National parks are required to be ready for events like a shutdown with a contingency plan. But the controversial directions from the Trump administration forced the agency and the parks to make in-the-moment adjustments.
Four days before Smith informed NPS leaders of his intention to fully close Joshua Tree, the Pacific west regional NPS team were maintaining in staff emails that they would support park closures for heath and hygiene reasons, to protect visitor safety or due to staff fatigue. “As we come to the end of our second week of the closure, and with no end in sight, it is clear that keeping all park areas accessible is not feasible,” Creachbaum wrote to superintendents on January 3. “Now is the time to determine if the NPS contingency plan triggers for closures apply to your circumstances.”
But on January 5, Bernhardt intervened, issuing a memorandum to the deputy director of the NPS instructing him to modify the contingency plan so parks would rely on Federal Lands Recreation Enhancement Act funds to stay open. FLREA funds, which come from park fees, are designated by law to be used to improve the parks, including hacking away at a large maintenance backlog, estimated at roughly $12 billion across all parks at the time.
Bernhardt ordered that they be used for maintaining operations “until such funds have reached zero balance.”
The Government Accountability Office would later deem Bernhardt’s move to be a violation of the law. In a scathing report issued in 2019, the GAO concluded that Bernhardt’s decree had undermined congressional power of the purse and sidestepped laws outlining shutdown procedures. The interior department maintains Bernhardt’s decision was legal, and in 2020 the Trump administration’s Office of Management and Budget laid out a legal argument supporting Bernhardt and his decision.
“The decision to utilize FLREA funds in 2019 was entirely lawful,” Cole Rojewski, a lawyer speaking on behalf of Bernhardt, said, pointing to the OMB analysis. He added that if the action had been initiated from the beginning of the shutdown, the destruction of the park and dangers posed to both staff and visitors could have been avoided “while also allowing for continued public access and ensuring dedicated employees were paid throughout the duration of the shutdown.”
Raúl Grijalva, a congressman from Arizona, disagreed. As chair of the committee on natural resources in 2019, he wrote to Bernhardt admonishing him for the decision to use FLREA funds and questioned whether he had complied with the law outlining their use. Casting the former secretary’s act as a way to help “obfuscate the real costs of the shutdown,” Grijalva said the Department of the Interior’s actions “sidestepped Congress and used these park funds for political purposes.”
By January 6, superintendents across the system were rushing to carve out new plans to bring back furloughed staff using FLREA funds. Smith, meanwhile, still tried to quickly close Joshua Tree. On January 7 he requested a temporary closure from regional park leaders, highlighting the “considerable damage to park resources.” Creachbaum, the deputy regional director, responded: “I am so sorry about the damage to your park. It’s heartbreaking. We support the closure.” It would be her last email serving in the leadership role, and she stepped down soon after. A press release was drafted from Joshua Tree national park announcing a plan to close.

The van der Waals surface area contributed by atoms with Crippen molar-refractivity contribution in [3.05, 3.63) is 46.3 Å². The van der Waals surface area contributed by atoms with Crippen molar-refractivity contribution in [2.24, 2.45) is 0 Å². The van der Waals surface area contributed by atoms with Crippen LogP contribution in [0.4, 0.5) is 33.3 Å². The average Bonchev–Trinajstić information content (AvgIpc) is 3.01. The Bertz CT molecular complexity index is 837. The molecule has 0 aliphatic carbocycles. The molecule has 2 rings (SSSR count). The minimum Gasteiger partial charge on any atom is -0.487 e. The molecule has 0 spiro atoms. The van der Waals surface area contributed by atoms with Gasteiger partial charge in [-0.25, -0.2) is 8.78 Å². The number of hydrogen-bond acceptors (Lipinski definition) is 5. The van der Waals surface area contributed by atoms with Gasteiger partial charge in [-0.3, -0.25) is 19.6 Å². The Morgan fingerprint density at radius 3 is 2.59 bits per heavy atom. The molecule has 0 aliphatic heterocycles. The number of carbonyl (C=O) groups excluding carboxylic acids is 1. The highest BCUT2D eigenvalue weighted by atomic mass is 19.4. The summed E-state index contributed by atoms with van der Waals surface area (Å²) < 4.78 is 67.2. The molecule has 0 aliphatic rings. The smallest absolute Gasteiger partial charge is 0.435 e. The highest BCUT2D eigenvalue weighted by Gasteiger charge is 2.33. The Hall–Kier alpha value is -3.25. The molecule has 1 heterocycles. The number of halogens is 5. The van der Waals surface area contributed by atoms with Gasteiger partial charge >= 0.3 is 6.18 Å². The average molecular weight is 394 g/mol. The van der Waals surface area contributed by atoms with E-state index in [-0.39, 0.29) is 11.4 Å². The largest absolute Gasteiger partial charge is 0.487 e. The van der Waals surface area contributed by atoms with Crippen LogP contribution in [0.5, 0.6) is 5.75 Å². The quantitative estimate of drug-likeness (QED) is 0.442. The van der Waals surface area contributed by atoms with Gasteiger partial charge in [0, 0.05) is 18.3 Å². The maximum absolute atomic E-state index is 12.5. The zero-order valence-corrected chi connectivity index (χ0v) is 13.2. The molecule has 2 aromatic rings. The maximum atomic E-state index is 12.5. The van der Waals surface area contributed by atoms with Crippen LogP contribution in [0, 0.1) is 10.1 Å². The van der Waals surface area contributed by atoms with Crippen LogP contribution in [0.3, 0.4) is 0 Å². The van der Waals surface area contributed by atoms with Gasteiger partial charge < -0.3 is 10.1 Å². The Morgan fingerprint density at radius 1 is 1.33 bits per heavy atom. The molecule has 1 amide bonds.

But the very next day, Smith wrote to Creachbaum’s successor, Katariina Tuovinen, alerting her that he’d been contacted by the director of the NPS, who had advised him Bernhardt would call him later that day. “The Secretary will be calling to order that the park stays open and that we use FLREA funds to do it,” Smith wrote in an email on January 8.
Communications officials at the national office scrambled to reframe the eyebrow-raising shift, issuing a new press release that cast the decision more favorably. “National Park Service officials have been able to avert a temporary closure of Joshua Tree National Park,” the release read, highlighting how revenue generated by recreation fees would be used to support the reopened campgrounds and entrance stations.
At the time, the NPS didn’t return calls and emails from the Guardian requesting comment on how this decision had been made. (The emails show they did connect with some reporters, asking the Los Angeles Times to make revisions to their reporting.)
Amid a growing likelihood the US government is headed for another shutdown on October 1, it’s unclear how the NPS is planning to respond.
In August, agencies across the federal government were expected to submit contingency plans. But the NPS has yet to confirm whether a new plan has been drafted and whether national parks will again be expected to remain accessible during the funding stalemate. Repeated requests for information and comment went unanswered from both the Department of the Interior and the National Park Service.
The Park Service operating budget is also under threat from budget cuts. As record numbers of visitors continue to flood in, the depletion of funds for maintenance and improvement could lead to more disastrous results, Garder argued. The maintenance backlog has only ballooned in recent years, growing from $11.6 billion during the last shutdown to more than $22 billion in 2022.
Jonathan Jarvis, a retired NPS director who served under the Obama administration and oversaw a 2013 shutdown, agrees. “When I was director, there was no question—you shut ’em down,” he said.
Jarvis, who spent four decades in the park service, said he hopes for a future where public lands aren’t put at risk by shifts in political whim, and advocates for the agency to be removed from the Department of the Interior.
Ultimately, he said, the future of US national parks will be linked to funding. “The good news is that in the US the parks are highly supported by the American people,” he said. “But they expect them to be taken care of.”